In Jiangxi, activist Yang Wei (杨微) received a 10-day administrative detention after being seized on August 23 by security guards at a government office in Fuzhou City, where he had tried to fill out a candidate recommendation form. Yang (aka 杨霆剑, Yang Tingjian) had previously attracted police attention after he set up online platforms to discuss democratic ideas and support detained rights activists. Police took Yang Wei into custody several times in 2013 for his role in street protests in Guangzhou, including demonstrations calling for press freedom and rallies held in solidarity with Hong Kong’s Occupy Central movement.
In June, police in Gansu Province detained Qu Mingxue (瞿明学), a factory worker in Yongjing County, after he had filed a complaint when an individual he nominated for an election, Liu Mingxue (刘明学), was not on the final list of candidates. Authorities formally arrested Qu on July 2, on a charge of “disrupting elections.” On July 28, the local procuratorate decided not to indict Qu, and granted him his freedom. Its decision noted that Liu supposedly had not passed an “examination” by the election committee, thus making him ineligible to run.
China only has direct elections for people’s congress delegates in local townships, counties, municipal districts, and cities not divided into districts. Above these levels, including at the national level, there are no direct elections; congress delegates are selected by people’s congresses at the next lower level. China’s Election Law of the National People’s Congress and Local People’s Congresses (2015) stipulates that anyone over the age of 18 who has not had their political rights taken away may vote in or run in local elections (Article 3).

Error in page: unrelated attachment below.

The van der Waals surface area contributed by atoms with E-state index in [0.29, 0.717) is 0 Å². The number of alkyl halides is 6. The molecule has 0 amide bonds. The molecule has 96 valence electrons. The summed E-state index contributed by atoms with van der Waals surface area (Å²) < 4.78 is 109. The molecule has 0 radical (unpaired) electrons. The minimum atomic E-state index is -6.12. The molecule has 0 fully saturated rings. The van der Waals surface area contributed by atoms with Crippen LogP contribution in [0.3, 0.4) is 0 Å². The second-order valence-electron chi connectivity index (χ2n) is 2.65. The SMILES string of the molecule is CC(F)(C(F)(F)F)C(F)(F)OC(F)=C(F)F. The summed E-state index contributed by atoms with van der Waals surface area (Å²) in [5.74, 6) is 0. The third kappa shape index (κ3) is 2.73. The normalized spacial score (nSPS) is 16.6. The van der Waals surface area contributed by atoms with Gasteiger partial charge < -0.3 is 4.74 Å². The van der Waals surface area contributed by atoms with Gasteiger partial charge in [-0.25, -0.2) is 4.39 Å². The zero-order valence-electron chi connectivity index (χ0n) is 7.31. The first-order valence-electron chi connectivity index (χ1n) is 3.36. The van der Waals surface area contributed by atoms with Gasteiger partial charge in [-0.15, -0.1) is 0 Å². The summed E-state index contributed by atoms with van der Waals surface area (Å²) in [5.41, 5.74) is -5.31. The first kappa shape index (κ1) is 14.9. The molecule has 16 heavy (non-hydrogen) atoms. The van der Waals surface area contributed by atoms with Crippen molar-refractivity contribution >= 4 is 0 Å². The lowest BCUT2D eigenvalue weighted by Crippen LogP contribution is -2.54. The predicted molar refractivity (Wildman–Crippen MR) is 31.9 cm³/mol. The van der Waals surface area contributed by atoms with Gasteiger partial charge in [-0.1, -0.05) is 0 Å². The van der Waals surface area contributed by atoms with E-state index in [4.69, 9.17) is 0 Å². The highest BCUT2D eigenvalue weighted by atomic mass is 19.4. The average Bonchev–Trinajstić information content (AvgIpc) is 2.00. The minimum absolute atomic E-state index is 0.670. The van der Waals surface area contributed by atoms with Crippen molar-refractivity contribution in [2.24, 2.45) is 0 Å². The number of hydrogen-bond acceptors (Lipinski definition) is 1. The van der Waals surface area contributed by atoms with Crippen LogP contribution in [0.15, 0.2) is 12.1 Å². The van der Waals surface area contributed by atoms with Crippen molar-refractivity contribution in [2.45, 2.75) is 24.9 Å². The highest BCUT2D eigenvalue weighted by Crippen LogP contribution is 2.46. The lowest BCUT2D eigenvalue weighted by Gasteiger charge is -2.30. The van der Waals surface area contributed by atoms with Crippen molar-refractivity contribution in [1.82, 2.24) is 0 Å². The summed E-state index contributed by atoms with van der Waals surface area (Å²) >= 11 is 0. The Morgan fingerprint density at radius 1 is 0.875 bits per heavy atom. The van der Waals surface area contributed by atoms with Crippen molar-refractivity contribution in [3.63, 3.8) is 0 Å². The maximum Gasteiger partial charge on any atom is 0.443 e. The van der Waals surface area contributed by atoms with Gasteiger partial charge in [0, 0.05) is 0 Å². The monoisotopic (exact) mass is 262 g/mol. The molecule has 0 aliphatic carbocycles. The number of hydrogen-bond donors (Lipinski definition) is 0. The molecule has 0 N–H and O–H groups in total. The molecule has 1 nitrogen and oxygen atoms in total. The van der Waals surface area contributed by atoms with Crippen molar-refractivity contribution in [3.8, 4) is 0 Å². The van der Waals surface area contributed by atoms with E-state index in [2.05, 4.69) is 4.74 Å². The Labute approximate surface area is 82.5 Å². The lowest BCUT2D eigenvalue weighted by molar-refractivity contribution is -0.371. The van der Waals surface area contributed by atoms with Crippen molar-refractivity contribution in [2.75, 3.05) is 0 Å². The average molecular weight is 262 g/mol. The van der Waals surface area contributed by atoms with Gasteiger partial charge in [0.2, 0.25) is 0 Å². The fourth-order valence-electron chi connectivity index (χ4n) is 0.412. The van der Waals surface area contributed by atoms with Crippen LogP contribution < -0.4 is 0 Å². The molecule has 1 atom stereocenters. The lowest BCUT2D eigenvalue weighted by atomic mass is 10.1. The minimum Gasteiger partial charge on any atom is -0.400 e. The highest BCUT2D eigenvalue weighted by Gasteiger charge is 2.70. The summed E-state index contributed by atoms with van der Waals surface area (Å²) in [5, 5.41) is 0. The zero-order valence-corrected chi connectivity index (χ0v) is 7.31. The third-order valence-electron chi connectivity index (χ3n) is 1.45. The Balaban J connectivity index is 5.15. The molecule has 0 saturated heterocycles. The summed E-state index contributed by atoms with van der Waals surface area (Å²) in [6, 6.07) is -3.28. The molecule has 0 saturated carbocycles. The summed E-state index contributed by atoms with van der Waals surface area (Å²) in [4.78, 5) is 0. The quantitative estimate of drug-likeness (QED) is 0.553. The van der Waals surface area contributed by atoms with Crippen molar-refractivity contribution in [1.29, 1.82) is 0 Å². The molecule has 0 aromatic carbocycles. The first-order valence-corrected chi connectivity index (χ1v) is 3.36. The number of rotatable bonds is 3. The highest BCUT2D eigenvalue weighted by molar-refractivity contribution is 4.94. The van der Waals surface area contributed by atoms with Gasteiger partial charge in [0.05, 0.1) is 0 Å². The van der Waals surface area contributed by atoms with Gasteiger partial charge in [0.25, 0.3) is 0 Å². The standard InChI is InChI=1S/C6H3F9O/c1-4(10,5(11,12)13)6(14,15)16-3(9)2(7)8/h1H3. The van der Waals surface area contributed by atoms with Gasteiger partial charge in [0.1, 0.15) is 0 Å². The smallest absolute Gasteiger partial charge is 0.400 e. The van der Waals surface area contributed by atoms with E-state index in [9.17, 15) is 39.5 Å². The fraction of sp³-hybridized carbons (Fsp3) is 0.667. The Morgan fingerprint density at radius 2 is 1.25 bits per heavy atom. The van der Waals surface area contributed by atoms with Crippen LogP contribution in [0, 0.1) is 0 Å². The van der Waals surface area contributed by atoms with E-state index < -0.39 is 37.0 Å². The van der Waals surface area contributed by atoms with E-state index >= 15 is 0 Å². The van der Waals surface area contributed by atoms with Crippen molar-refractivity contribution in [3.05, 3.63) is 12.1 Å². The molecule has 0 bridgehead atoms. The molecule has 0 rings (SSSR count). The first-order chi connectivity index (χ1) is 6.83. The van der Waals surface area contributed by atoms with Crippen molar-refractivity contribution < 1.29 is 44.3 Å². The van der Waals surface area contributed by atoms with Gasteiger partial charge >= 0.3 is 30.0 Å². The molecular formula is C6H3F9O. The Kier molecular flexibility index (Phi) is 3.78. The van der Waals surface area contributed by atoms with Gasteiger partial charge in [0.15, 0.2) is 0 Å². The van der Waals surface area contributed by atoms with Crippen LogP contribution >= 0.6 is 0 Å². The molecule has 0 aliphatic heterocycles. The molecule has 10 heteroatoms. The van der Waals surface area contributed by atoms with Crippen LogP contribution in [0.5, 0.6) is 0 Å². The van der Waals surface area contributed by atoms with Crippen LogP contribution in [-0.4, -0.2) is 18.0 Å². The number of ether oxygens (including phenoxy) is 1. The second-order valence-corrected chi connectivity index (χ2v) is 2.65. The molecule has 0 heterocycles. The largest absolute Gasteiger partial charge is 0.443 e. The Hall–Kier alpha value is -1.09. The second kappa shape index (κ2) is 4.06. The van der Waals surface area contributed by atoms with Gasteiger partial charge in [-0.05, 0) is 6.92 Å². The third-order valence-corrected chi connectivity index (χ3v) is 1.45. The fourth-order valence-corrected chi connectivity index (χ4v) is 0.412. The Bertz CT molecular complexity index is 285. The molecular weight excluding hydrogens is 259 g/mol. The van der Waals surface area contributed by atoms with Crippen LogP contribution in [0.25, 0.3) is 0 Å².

The reality, however, is that government and Party officials interfere in elections; authorities screen potential candidates when they try to register and when they run. Independent candidates are often “winnowed out” and kept off the ballots and, even if they are elected, are frequently prevented from assuming office. China’s Election Law, which was revised in 2015, even provides for an “examination committee” that has the authority to “screen” those elected before they can take office (Article 46); the criteria used, however, are not made public, and are above and beyond the standards outlined in Article 2 of the law. In previous local elections in China, in 2011, many independent candidates did not make it onto the ballot. In 2014, the Committee on the Elimination of Discrimination against Women expressed (para. 30) its deep concern over reports that women who have stood in elections as independent candidates have been “subjected to abuse and violence.”
Renee Xia, International Director (Mandarin, English), +1 863 866 1012, reneexia[at]nchrd.org, Follow on Twitter: @ReneeXiaCHRD
Victor Clemens, Research Coordinator (English), +1 209 643 0539, victorclemens[at]nchrd.org, Follow on Twitter: @VictorClemens
Frances Eve, Researcher (English), +852 6695 4083, franceseve[at]nchrd.org, Follow on Twitter:@FrancesEveCHRD